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Arianna Huffington, born Arianna Stassinopoulos

(1950 - )


Greek-born English/American Author, Lecturer, Television Personality

A dimension is missing from ourselves and our culture which is reflected in our inability to reconcile the competing demands of our inner and outer lives. As a result, most of us make use of a very small portion of our possible consciousness and of our soul’s resources... The destiny of mankind depends on something as personal and intimate as the way each one of us chooses to live, think and behave.
Both these perspectives - that the government is responsible for us, and that we are responsible only for ourselves - are dehumanizing. To be fully human, we can neither give up responsibility for ourselves nor refuse responsibility for others. Indeed, we need to redefine individual responsibility to include social responsibility.
Consumption, celebrity and the quest for perfection in this world are all subject to the law of diminishing returns: each successive acquisition and achievement will mean less than the one before. Diminishing returns are finally leading to diminished expectations about the promise of finding happiness without caring for our souls. Perhaps we are now ready to reject the hucksters of materialisms that have lured us down so many dead ends, and start again on the road that will lead us back to God.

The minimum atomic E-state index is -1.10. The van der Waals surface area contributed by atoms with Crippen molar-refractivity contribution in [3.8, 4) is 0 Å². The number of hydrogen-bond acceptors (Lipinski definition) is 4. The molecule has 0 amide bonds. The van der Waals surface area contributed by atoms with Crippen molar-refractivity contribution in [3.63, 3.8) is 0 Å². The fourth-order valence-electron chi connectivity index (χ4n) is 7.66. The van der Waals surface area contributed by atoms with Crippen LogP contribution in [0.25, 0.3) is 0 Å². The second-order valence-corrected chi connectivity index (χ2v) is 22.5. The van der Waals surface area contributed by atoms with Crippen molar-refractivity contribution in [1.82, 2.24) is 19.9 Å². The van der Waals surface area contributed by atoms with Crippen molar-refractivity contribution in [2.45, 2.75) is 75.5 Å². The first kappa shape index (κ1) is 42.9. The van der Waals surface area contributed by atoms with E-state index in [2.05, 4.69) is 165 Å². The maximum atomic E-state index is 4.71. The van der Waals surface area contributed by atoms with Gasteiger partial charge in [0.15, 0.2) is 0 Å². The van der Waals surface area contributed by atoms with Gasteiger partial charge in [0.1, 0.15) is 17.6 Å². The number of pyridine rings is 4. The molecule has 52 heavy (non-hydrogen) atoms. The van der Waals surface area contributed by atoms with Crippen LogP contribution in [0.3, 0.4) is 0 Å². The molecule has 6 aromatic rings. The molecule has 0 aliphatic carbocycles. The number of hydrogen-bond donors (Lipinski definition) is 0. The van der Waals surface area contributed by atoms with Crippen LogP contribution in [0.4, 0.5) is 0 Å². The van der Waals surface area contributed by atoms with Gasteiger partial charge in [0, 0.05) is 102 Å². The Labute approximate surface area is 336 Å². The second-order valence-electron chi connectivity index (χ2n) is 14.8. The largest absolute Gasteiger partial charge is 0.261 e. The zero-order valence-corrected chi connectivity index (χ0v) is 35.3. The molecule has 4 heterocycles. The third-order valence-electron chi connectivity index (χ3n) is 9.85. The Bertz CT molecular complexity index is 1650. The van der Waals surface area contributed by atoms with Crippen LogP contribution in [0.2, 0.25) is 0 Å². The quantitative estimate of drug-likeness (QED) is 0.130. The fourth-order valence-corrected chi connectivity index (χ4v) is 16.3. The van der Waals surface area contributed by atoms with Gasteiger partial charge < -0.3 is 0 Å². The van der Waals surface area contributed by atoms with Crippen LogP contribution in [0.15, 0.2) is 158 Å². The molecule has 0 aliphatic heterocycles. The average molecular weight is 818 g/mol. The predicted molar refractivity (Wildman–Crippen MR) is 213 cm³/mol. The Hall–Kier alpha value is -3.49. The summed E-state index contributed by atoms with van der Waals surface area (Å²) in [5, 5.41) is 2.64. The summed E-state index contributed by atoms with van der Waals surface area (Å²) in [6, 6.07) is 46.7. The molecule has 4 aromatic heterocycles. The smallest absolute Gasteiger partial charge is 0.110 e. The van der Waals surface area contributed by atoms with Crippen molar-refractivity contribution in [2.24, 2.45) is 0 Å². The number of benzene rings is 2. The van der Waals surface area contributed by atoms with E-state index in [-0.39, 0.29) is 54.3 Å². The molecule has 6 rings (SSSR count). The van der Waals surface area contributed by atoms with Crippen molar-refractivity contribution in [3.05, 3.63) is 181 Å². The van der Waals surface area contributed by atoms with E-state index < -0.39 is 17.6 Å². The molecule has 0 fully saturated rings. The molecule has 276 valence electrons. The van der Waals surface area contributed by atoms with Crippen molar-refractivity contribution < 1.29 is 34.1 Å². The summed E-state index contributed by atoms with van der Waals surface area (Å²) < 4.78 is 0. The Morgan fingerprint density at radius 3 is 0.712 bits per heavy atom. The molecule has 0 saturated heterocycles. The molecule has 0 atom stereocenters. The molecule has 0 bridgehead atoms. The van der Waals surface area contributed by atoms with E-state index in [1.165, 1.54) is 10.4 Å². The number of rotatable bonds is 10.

Creation is not an arrested reality that can be captured, dissected and handed down in frozen creeds; it is, instead, a living process that can only be completed by our own full participation.
Each is driven by the most relentless, persistent instinct man possesses: the instinct for meaning, transcendence, wholeness and truth... Reality is a continuum that extends from thinking to the denser world of physical form.
For most utopians, the incremental approach is far too slow and unglamorous. It lacks cataclysmic drama. They want to save the world today and send out a great press release tomorrow morning. Feeding a hungry child tonight doesn’t draw a crowd.
I began to accept that the meaning of life, even the purpose of the pain that accompanies it, would be found not in the question I asked of life, but in the questions life asked of me.
In giving, we receive, in serving we find our strength, in reaching out we are lifted up.
Lasting social change unfolds from inside out: from the inner to the outer being, from inner to outer realities.
Life and love are not essentially about “a few persons nearest us.” They are found in the spiritual nature that unites us, even if everything else separates us. Apart from this unity, we are still lonesome and alienated - we are merely lonesome together, alienated together.